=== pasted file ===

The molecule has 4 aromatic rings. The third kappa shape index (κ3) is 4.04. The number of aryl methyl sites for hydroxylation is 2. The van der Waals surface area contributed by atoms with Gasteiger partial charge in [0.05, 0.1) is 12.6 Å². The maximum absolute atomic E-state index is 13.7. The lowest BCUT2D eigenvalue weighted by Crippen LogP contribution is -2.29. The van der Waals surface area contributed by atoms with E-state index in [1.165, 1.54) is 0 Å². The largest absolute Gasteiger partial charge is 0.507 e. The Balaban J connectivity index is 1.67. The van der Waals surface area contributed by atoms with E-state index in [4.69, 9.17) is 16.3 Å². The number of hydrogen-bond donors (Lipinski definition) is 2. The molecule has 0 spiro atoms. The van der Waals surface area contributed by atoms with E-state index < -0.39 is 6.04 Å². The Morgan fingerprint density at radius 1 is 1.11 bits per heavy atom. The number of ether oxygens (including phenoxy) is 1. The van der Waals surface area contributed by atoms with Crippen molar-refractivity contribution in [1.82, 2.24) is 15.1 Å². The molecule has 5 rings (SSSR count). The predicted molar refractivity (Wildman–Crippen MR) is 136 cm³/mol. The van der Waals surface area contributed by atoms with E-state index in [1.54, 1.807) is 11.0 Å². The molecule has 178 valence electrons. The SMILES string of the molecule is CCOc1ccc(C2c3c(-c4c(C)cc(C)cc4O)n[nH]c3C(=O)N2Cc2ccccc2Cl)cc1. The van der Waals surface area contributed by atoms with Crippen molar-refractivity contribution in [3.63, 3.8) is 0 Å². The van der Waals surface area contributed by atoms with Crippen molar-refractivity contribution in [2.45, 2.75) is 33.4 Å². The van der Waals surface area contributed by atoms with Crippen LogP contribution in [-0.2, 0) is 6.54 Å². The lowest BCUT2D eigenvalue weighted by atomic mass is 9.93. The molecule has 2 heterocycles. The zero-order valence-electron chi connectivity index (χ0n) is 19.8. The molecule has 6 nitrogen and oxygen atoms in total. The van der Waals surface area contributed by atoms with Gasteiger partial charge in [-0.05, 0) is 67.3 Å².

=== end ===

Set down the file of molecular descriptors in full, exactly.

The molecule has 4 aromatic rings. The third kappa shape index (κ3) is 4.04. The number of aryl methyl sites for hydroxylation is 2. The van der Waals surface area contributed by atoms with Gasteiger partial charge in [0.05, 0.1) is 12.6 Å². The maximum absolute atomic E-state index is 13.7. The lowest BCUT2D eigenvalue weighted by Crippen LogP contribution is -2.29. The van der Waals surface area contributed by atoms with E-state index in [1.165, 1.54) is 0 Å². The largest absolute Gasteiger partial charge is 0.507 e. The Balaban J connectivity index is 1.67. The van der Waals surface area contributed by atoms with E-state index in [4.69, 9.17) is 16.3 Å². The number of hydrogen-bond donors (Lipinski definition) is 2. The molecule has 0 spiro atoms. The van der Waals surface area contributed by atoms with E-state index < -0.39 is 6.04 Å². The Morgan fingerprint density at radius 1 is 1.11 bits per heavy atom. The number of ether oxygens (including phenoxy) is 1. The van der Waals surface area contributed by atoms with Crippen molar-refractivity contribution in [1.82, 2.24) is 15.1 Å². The molecule has 5 rings (SSSR count). The predicted molar refractivity (Wildman–Crippen MR) is 136 cm³/mol. The van der Waals surface area contributed by atoms with E-state index in [1.54, 1.807) is 11.0 Å². The molecule has 178 valence electrons. The SMILES string of the molecule is CCOc1ccc(C2c3c(-c4c(C)cc(C)cc4O)n[nH]c3C(=O)N2Cc2ccccc2Cl)cc1. The van der Waals surface area contributed by atoms with Crippen molar-refractivity contribution in [3.63, 3.8) is 0 Å². The van der Waals surface area contributed by atoms with Crippen molar-refractivity contribution in [2.45, 2.75) is 33.4 Å². The van der Waals surface area contributed by atoms with Crippen LogP contribution in [-0.2, 0) is 6.54 Å². The lowest BCUT2D eigenvalue weighted by atomic mass is 9.93. The molecule has 2 heterocycles. The zero-order valence-electron chi connectivity index (χ0n) is 19.8. The molecule has 6 nitrogen and oxygen atoms in total. The van der Waals surface area contributed by atoms with Gasteiger partial charge in [-0.05, 0) is 67.3 Å².